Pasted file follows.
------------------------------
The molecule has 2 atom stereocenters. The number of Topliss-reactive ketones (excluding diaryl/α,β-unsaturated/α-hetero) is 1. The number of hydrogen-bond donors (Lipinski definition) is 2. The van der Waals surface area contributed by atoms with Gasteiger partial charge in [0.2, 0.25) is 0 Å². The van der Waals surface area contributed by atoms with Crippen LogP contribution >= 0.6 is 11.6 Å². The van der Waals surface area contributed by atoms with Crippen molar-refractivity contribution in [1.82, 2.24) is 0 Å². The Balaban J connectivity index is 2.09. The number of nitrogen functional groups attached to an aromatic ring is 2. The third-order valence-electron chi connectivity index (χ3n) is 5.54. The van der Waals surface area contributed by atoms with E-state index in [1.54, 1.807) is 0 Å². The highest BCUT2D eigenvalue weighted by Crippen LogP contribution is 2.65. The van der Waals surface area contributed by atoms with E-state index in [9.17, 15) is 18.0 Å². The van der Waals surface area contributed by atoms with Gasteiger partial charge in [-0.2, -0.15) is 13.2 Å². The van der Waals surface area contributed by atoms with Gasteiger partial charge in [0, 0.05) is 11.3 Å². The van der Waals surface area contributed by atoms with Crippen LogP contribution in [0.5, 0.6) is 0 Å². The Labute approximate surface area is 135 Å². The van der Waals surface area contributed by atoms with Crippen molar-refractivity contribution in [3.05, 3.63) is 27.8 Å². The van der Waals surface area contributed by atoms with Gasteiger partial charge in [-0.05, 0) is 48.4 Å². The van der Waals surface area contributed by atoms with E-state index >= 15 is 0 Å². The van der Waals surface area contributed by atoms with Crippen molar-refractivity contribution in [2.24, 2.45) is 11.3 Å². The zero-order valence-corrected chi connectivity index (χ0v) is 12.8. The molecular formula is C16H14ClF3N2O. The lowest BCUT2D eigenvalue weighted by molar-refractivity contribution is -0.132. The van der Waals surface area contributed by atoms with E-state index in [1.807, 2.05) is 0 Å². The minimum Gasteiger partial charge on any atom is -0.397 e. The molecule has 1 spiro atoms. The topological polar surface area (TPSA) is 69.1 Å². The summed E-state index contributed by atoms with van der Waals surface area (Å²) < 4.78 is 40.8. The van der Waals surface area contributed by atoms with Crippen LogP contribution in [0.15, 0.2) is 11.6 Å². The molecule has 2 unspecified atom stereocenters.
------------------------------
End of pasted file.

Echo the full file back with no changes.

The molecule has 2 atom stereocenters. The number of Topliss-reactive ketones (excluding diaryl/α,β-unsaturated/α-hetero) is 1. The number of hydrogen-bond donors (Lipinski definition) is 2. The van der Waals surface area contributed by atoms with Gasteiger partial charge in [0.2, 0.25) is 0 Å². The van der Waals surface area contributed by atoms with Crippen LogP contribution >= 0.6 is 11.6 Å². The van der Waals surface area contributed by atoms with Crippen molar-refractivity contribution in [1.82, 2.24) is 0 Å². The Balaban J connectivity index is 2.09. The number of nitrogen functional groups attached to an aromatic ring is 2. The third-order valence-electron chi connectivity index (χ3n) is 5.54. The van der Waals surface area contributed by atoms with E-state index in [1.54, 1.807) is 0 Å². The highest BCUT2D eigenvalue weighted by Crippen LogP contribution is 2.65. The van der Waals surface area contributed by atoms with E-state index in [9.17, 15) is 18.0 Å². The van der Waals surface area contributed by atoms with Gasteiger partial charge in [-0.2, -0.15) is 13.2 Å². The van der Waals surface area contributed by atoms with Gasteiger partial charge in [0, 0.05) is 11.3 Å². The van der Waals surface area contributed by atoms with Crippen LogP contribution in [0.5, 0.6) is 0 Å². The Labute approximate surface area is 135 Å². The van der Waals surface area contributed by atoms with Crippen molar-refractivity contribution in [3.05, 3.63) is 27.8 Å². The van der Waals surface area contributed by atoms with Gasteiger partial charge in [-0.05, 0) is 48.4 Å². The van der Waals surface area contributed by atoms with E-state index >= 15 is 0 Å². The van der Waals surface area contributed by atoms with Crippen molar-refractivity contribution in [2.24, 2.45) is 11.3 Å². The zero-order valence-corrected chi connectivity index (χ0v) is 12.8. The molecular formula is C16H14ClF3N2O. The lowest BCUT2D eigenvalue weighted by molar-refractivity contribution is -0.132. The van der Waals surface area contributed by atoms with E-state index in [1.807, 2.05) is 0 Å². The minimum Gasteiger partial charge on any atom is -0.397 e. The molecule has 1 spiro atoms. The topological polar surface area (TPSA) is 69.1 Å². The summed E-state index contributed by atoms with van der Waals surface area (Å²) < 4.78 is 40.8. The van der Waals surface area contributed by atoms with Crippen LogP contribution in [0.15, 0.2) is 11.6 Å². The molecule has 2 unspecified atom stereocenters.